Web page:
Clinical psychologist Suzanne Conboy-Hill and I have been virtual friends for a year and a half. Recently she read my novel The Brevity of Roses. I was a little apprehensive when she tweeted that she had started reading it because I figured she might analyze my characters and find them wanting. This is how she reviewed my novel on Amazon:
“There are two things you should know; I’m not a fan of romantic fiction so I would never have read Brevity if Linda were not a twitter-buddy. I approached this with some trepidation, but once started, I read over half the novel at one sitting and the rest at another. It had me. Why? Hard to say because I really wanted to smack Jalal for his adolescent self absorption. Then I wanted to yell at the women around him who seemed hell-bent on keeping him that way. But maybe it was because, in my youth, I would have fallen hook, line & sinker for him. Maybe it’s because he was so well drawn that I was reminded of an incident in a café when an equally stunning creature dived out ahead of me and pulled up at the bus stop, offering me a lift ‘to the rest of my life’*.
Perhaps I saw myself in Renee, jealous of her predecessor, and intimidated by Jalal’s wealth and position. The feminist in me hated the family kitchen scenes, the division of labour, the ‘behind-the-scenes’ but not ‘up-front’ cleverness of the women. In short, I ranted at the characters, identified with some of them, yelled at them to avoid the traps I’ve fallen into myself, and growled at their weaknesses and ineptitudes. Now that’s writing! Make me forget I’m reading something I’d normally avoid; make me angry with the characters so that the writing becomes the skilful, competent engine that purrs quietly beneath; get me involved with people whose behaviours make me spit feathers, and I’d say you’ve got yourself an authoritative author.
If romantic fiction is your thing, you will love this. If it isn’t, give it a try; you might find you’ve inadvertently read a very satisfying, well plotted novel that had you involved enough to be hissing at the page. I wonder if, like me, you will still be yelling ‘No no no!’ as you close the book. And on whose behalf …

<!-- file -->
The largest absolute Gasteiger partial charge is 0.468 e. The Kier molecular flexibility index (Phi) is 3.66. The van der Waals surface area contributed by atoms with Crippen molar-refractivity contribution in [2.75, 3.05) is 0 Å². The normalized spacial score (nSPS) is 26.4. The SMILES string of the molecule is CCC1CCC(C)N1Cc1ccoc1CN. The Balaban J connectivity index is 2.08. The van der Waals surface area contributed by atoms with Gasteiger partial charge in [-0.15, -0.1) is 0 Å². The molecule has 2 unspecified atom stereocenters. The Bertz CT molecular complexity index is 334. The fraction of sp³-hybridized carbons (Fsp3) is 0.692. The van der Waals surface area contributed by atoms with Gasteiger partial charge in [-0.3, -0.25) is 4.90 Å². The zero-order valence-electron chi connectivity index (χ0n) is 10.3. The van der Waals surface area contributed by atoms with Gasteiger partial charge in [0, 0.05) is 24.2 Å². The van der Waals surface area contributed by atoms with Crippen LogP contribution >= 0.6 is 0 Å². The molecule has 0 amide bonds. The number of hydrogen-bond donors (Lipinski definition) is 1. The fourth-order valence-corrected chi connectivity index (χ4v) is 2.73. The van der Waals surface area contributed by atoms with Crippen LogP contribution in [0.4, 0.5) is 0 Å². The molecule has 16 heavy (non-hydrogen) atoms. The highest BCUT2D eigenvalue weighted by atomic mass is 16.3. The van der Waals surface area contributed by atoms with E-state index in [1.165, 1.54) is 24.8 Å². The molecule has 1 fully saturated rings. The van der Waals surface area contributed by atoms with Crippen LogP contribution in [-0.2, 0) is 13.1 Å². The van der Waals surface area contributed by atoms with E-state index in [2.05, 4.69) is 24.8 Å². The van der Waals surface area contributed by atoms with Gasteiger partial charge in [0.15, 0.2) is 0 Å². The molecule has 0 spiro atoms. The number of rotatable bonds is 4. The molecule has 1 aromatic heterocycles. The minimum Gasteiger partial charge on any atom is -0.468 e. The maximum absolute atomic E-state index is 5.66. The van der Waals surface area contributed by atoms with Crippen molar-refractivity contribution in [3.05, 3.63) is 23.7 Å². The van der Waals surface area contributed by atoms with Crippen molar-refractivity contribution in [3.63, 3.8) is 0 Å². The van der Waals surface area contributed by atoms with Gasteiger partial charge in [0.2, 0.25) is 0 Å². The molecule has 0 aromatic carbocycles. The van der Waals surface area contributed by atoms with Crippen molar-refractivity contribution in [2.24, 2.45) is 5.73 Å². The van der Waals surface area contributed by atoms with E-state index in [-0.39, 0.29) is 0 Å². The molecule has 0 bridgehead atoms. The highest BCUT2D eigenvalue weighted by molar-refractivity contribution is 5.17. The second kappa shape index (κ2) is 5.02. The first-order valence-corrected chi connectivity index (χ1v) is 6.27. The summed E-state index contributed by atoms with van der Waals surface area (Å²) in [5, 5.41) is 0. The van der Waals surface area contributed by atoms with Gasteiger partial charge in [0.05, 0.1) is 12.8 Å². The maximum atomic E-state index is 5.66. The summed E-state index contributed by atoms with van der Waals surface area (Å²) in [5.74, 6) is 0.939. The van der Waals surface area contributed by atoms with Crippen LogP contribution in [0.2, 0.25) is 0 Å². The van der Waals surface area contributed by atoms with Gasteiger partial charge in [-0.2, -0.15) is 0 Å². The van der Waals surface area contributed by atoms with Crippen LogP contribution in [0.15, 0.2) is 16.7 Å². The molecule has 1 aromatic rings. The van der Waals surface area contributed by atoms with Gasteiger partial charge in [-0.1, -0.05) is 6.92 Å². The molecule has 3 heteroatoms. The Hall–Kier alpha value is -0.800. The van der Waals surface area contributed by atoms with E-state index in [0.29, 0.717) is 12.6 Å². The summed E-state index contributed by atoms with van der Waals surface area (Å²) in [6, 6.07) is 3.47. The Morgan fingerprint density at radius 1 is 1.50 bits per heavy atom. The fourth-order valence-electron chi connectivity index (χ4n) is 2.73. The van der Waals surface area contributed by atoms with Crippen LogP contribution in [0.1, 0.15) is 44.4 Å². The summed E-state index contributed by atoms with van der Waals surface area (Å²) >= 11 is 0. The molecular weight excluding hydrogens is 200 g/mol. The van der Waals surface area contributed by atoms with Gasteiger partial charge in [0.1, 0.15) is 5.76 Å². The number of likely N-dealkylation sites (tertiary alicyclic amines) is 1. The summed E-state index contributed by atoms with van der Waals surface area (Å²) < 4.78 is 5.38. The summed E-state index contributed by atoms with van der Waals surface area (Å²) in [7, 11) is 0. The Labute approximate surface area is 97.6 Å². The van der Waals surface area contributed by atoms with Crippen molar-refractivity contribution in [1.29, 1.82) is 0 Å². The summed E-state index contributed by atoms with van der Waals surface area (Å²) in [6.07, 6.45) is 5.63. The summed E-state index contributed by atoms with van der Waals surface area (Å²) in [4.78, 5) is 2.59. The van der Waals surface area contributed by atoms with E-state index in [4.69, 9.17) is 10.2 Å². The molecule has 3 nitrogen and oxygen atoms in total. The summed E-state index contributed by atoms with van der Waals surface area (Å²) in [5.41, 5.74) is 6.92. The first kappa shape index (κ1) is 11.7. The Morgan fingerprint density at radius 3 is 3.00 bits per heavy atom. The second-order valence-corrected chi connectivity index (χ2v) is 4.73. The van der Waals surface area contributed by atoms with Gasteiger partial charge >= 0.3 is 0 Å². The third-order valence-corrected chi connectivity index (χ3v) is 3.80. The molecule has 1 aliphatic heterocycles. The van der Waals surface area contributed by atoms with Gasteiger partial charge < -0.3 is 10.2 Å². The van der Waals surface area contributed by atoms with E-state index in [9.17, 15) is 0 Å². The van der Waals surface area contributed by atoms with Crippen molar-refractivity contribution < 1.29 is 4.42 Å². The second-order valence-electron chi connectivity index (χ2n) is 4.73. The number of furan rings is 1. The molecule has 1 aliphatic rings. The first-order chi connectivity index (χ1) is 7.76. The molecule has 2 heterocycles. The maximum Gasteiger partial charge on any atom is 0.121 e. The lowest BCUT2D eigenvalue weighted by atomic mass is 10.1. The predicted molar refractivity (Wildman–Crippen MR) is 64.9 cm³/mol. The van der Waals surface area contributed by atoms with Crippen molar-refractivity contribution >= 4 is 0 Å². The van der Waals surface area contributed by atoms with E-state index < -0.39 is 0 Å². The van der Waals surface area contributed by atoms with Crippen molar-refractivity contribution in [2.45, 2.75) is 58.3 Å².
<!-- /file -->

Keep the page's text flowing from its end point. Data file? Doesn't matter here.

*I accepted. It wasn’t!”
As a rule, I would never question, or argue with, a reviewer, but I couldn’t resist picking Suzanne’s brain a little more. I tried hard to make my characters believable and their thoughts, words, and actions consistent with the “psychological profile” I had given them, so I was curious to know how she interpreted a few things. Plus, I wanted to know on whose behalf she was yelling, “No no no!”
So, now we’ve exchanged a couple emails on the subject of the psychology behind my characters, even discussing what might happen to them after the last scene in the book. We agree and disagree on various points, but I was relieved to find we aren’t far off.
As writers, we sometimes find it hard to leave off that editor hat when we read. I guess, for those who wear it, it’s just as hard to leave off the psychologist’s hat. Thanks for the free analysis, Suzanne. 🙂
6 thoughts on “Psychoanalyzing fictional characters”
Great review. I think the fact that we want to yell at the characters and root for them at the same time shows that they are genuine and psychologically true, flawed but loveable.
By the way, Linda, you have a new picture at the top of the blog. This must be Cambria. Is it?
Christa, I was thrilled to learn someone was so engaged while reading it!
Yes, I have a new blog theme and header, and yes, it’s a shot of Cambria as the fog is lifting. Wish I was there now. 😦
Oh, yes, wish I was there as well!
A fabulous review on The Brevity of Roses Linda. You should be pleased. BTW I love the new look of your blog.
I’m always pleased to know someone read Brevity, Darlene, and a good review is the cherry on top.
Glad you like the new look. I felt like dressing it up a bit. I’m still looking for a way to make my sidebar more elegant though.